About this Research Topic
Due to its close proximity, the solar corona constitutes a unique astrophysical laboratory where we can spatially and temporally resolve the production and removal of such multiphase plasma. A specific solar atmospheric response to the violation of a delicate thermal balance is seen across wide spatial and energetic scales. At large coronal loop scales, TNE cycles manifest through puzzling week-long EUV intensity pulsations that may also be detectable in other stars. At small (~100 km) scales, the effects of perturbed thermal equilibrium come through the generation of cool coronal rain, the seed of prominences, whose properties are similar to multiphase filamentary structure in the ISM and ICM or to molecular loops in the Galactic centre. An increased production of solar coronal rain is seen for stronger heating (extending to flares), whose features seem recurrent in active stars. Furthermore, the prominences formed at a star’s co-rotation radius are now thought to be significant contributors to the wind mass loss rate. The efficiency of these unique wind gauges depends, however, on their formation and destruction mechanisms. Recently, the effects of thermal imbalance in plasmas have been further stressed due to the important feedback on the stability of MHD waves, triggers of coronal rain, and also because of their seismological potential. New spectral codes are now available allowing to probe the complex mixed properties of MHD waves in non-adiabatic plasma conditions, which may explain condensation shattering, splattering, and other morphological and dynamic effects observed in the solar atmosphere and in the ISM/ICM. Lastly, experiments performed in the laboratory can further shed light on the complex routes to instability in magnetically dominated environments.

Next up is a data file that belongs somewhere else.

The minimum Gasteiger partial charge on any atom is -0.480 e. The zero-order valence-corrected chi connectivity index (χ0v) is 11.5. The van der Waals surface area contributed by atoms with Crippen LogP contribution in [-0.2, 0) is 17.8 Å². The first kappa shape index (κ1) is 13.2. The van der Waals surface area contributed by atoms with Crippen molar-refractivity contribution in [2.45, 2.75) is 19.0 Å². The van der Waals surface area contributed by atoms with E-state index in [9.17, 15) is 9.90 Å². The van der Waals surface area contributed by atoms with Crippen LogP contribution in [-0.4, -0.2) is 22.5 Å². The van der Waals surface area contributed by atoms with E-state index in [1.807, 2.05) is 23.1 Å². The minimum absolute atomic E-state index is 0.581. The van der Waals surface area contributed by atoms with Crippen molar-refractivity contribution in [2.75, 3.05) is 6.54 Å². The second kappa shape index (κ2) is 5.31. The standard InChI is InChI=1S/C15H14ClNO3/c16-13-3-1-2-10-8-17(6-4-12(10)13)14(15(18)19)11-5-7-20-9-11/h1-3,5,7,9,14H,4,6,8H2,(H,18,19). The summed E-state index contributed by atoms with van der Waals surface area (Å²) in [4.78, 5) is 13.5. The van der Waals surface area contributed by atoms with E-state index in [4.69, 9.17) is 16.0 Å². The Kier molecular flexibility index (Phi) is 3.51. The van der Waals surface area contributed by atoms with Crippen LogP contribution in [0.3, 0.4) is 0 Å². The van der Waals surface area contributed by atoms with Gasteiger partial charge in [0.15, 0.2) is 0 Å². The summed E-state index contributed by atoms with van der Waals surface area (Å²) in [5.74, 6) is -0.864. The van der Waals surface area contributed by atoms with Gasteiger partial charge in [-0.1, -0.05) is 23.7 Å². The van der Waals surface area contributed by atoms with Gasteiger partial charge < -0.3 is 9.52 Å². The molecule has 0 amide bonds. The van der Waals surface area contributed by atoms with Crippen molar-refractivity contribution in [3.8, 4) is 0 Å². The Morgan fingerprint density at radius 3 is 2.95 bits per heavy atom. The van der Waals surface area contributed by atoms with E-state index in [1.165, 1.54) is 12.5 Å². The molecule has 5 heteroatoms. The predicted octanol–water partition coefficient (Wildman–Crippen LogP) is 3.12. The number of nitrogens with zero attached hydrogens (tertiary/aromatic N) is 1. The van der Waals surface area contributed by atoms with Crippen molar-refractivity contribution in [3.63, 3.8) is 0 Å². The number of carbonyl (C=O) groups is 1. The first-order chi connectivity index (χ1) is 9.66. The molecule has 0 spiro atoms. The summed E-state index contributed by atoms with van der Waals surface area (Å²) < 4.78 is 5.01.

Despite the exciting cross-disciplinary opportunities offered by multi-scale and multi-energetic manifestations of the effects of perturbed thermal equilibrium in the plasmas across the universe, the research in these various fields has progressed mostly independently. Responding to this, a dedicated session at the National Astronomy Meeting is to be held in July 2022, whose aim is to consolidate our understanding of the physics of such plasmas in thermal non-equilibrium in solar and stellar atmospheres, and in the ISM/ICM, and to stimulate an effective knowledge exchange. This Research Topic is aimed at strengthening this consolidation by bringing together the most recent observational and theoretical achievements in these research fields, including laboratory science. We welcome submissions of original works and review papers on the following specific topics:
• Manifestations of thermal instability and thermal non-equilibrium (TNE) in any astrophysical setup: from stellar atmospheres to the CGM, ISM and ICM. We also welcome insights from laboratory science.
• Thermal evolution and dynamics of solar and stellar prominences and coronal rain, and their role in the chromosphere-corona mass and energy cycle.
• Effects of imbalance between heating and cooling processes on dynamics and stability of MHD waves in astrophysical plasmas.
• Flare-driven coronal rain.
• The role of instabilities and turbulence in the generation of multiphase plasmas.
• Differences and similarities between the effects of perturbed thermal equilibrium in different astrophysical and laboratory plasma systems.
Keywords: thermal non-equilibrium, thermal instability, coronal heating, coronal rain, prominences, multiphase plasmas, MHD waves, turbulence, Sun, stars, interstellar medium, circumgalactic medium, intracluster medium
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